Opinion

Better law enforcement

Putting law enforcement officers where the crime is makes sense. With the help of upgraded technology, the York County Sheriff's Office hopes to do just that.

A new program dubbed PROSTAR, which launches in May, will split the county into four districts with deputies assigned to patrol specific districts. That should be more efficient than requiring deputies to respond to calls across the entire county.

Sheriff Bruce Bryant notes that with the countywide emergency radio system in place and with laptops in all patrol cars, officers can communicate and fill out reports electronically. That allows more officers to remain on the scene rather than traveling back and forth to headquarters to file reports.

Under the new system, a lieutenant will be placed in charge of each of the four districts. In the past, one lieutenant had been in charge of overseeing the entire county for one of four daily shifts, with a new lieutenant taking over at each shift. The PROSTAR system will allow the lieutenant in charge to focus on crime in one area of the county, not all 685 square miles.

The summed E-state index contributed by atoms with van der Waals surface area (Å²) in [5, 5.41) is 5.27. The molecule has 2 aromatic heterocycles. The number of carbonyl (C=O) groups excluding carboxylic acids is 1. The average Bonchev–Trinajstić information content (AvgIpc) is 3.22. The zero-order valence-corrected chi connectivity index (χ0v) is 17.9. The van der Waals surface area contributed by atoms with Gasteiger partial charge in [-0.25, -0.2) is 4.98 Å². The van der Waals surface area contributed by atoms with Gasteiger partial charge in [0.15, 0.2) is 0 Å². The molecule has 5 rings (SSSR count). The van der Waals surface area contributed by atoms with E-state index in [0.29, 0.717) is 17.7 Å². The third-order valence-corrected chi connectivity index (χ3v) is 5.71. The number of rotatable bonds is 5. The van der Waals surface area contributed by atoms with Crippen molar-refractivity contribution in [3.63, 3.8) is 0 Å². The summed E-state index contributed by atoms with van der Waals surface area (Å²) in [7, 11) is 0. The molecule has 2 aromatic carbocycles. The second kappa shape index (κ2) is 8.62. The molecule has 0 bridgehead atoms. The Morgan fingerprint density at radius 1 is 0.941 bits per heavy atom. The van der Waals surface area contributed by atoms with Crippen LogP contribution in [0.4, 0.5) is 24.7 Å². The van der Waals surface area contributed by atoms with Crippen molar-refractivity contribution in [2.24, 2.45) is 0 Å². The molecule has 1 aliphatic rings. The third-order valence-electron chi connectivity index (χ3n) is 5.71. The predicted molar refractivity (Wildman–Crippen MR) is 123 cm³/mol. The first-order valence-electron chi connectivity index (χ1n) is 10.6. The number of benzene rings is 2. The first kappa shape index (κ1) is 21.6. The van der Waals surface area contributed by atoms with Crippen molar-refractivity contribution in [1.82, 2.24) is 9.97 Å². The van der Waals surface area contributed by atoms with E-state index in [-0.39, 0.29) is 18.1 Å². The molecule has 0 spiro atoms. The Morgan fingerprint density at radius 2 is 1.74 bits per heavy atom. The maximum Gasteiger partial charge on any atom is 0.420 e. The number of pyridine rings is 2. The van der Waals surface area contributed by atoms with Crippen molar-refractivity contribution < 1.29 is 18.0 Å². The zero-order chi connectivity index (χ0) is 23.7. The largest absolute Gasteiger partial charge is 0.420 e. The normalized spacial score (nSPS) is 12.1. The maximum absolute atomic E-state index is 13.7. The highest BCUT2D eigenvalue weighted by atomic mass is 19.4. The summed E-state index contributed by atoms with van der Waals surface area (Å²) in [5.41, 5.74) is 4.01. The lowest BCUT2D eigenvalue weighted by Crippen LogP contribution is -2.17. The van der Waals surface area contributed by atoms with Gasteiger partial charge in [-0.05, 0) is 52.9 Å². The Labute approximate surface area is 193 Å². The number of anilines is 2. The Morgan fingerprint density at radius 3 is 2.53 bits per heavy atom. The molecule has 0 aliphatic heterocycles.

Rock Hill police have been using a similar system since early 2007. Department officials say it has enabled officers to make significant reductions in crimes prevalent in a particular area, such as breaking into cars and armed robberies.

York County recently was named the fastest-growing county in the state. Part of the downside of that growth was 17,000 more calls for police service in 2007 compared to 2006, according to the sheriff's office.

Bryant thinks the new system should do a better job of putting enforcement where the problem exists. It seems likely that this basic change could make a big difference in the county's ability to fight crime.

  Comments